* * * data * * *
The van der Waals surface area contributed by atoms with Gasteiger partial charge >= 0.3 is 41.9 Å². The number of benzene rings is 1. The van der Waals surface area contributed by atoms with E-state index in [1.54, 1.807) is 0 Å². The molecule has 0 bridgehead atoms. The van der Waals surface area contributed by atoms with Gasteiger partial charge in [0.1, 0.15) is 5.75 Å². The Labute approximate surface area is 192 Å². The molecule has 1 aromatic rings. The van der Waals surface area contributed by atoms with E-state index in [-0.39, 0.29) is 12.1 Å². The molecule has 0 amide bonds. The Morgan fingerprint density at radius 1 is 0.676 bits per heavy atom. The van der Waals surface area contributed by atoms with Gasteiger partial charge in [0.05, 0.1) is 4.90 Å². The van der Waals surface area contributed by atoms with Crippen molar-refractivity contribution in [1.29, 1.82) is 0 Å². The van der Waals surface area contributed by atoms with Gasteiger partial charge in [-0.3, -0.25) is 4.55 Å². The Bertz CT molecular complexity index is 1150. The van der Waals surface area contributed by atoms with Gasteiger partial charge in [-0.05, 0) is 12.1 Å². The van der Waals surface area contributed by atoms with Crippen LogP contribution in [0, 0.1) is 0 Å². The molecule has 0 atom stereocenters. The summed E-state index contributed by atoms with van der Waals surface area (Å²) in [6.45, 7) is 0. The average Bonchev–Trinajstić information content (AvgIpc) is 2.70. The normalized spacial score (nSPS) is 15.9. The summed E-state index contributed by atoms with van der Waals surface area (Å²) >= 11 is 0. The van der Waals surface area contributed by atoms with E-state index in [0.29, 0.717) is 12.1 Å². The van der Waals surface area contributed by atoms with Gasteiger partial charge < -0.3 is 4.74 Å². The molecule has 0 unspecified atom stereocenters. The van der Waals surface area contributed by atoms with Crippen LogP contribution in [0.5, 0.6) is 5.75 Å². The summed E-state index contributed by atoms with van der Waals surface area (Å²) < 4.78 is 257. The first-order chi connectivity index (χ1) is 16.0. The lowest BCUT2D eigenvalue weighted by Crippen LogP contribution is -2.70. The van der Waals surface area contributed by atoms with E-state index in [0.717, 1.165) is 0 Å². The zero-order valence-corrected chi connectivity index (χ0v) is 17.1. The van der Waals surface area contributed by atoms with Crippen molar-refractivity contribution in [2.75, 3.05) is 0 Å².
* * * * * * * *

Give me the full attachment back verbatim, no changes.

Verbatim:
The van der Waals surface area contributed by atoms with Gasteiger partial charge >= 0.3 is 41.9 Å². The number of benzene rings is 1. The van der Waals surface area contributed by atoms with E-state index in [1.54, 1.807) is 0 Å². The molecule has 0 bridgehead atoms. The van der Waals surface area contributed by atoms with Gasteiger partial charge in [0.1, 0.15) is 5.75 Å². The Labute approximate surface area is 192 Å². The molecule has 1 aromatic rings. The van der Waals surface area contributed by atoms with E-state index in [-0.39, 0.29) is 12.1 Å². The molecule has 0 amide bonds. The Morgan fingerprint density at radius 1 is 0.676 bits per heavy atom. The van der Waals surface area contributed by atoms with Gasteiger partial charge in [0.05, 0.1) is 4.90 Å². The van der Waals surface area contributed by atoms with Crippen molar-refractivity contribution in [1.29, 1.82) is 0 Å². The van der Waals surface area contributed by atoms with Gasteiger partial charge in [-0.3, -0.25) is 4.55 Å². The Bertz CT molecular complexity index is 1150. The van der Waals surface area contributed by atoms with Gasteiger partial charge in [-0.05, 0) is 12.1 Å². The van der Waals surface area contributed by atoms with Crippen LogP contribution in [0, 0.1) is 0 Å². The molecule has 0 atom stereocenters. The summed E-state index contributed by atoms with van der Waals surface area (Å²) in [6.45, 7) is 0. The average Bonchev–Trinajstić information content (AvgIpc) is 2.70. The normalized spacial score (nSPS) is 15.9. The summed E-state index contributed by atoms with van der Waals surface area (Å²) >= 11 is 0. The van der Waals surface area contributed by atoms with E-state index in [0.29, 0.717) is 12.1 Å². The van der Waals surface area contributed by atoms with Gasteiger partial charge < -0.3 is 4.74 Å². The molecule has 0 unspecified atom stereocenters. The van der Waals surface area contributed by atoms with Crippen LogP contribution in [0.5, 0.6) is 5.75 Å². The summed E-state index contributed by atoms with van der Waals surface area (Å²) < 4.78 is 257. The first-order chi connectivity index (χ1) is 16.0. The lowest BCUT2D eigenvalue weighted by Crippen LogP contribution is -2.70. The van der Waals surface area contributed by atoms with E-state index in [0.717, 1.165) is 0 Å². The zero-order valence-corrected chi connectivity index (χ0v) is 17.1. The van der Waals surface area contributed by atoms with Crippen molar-refractivity contribution in [2.75, 3.05) is 0 Å².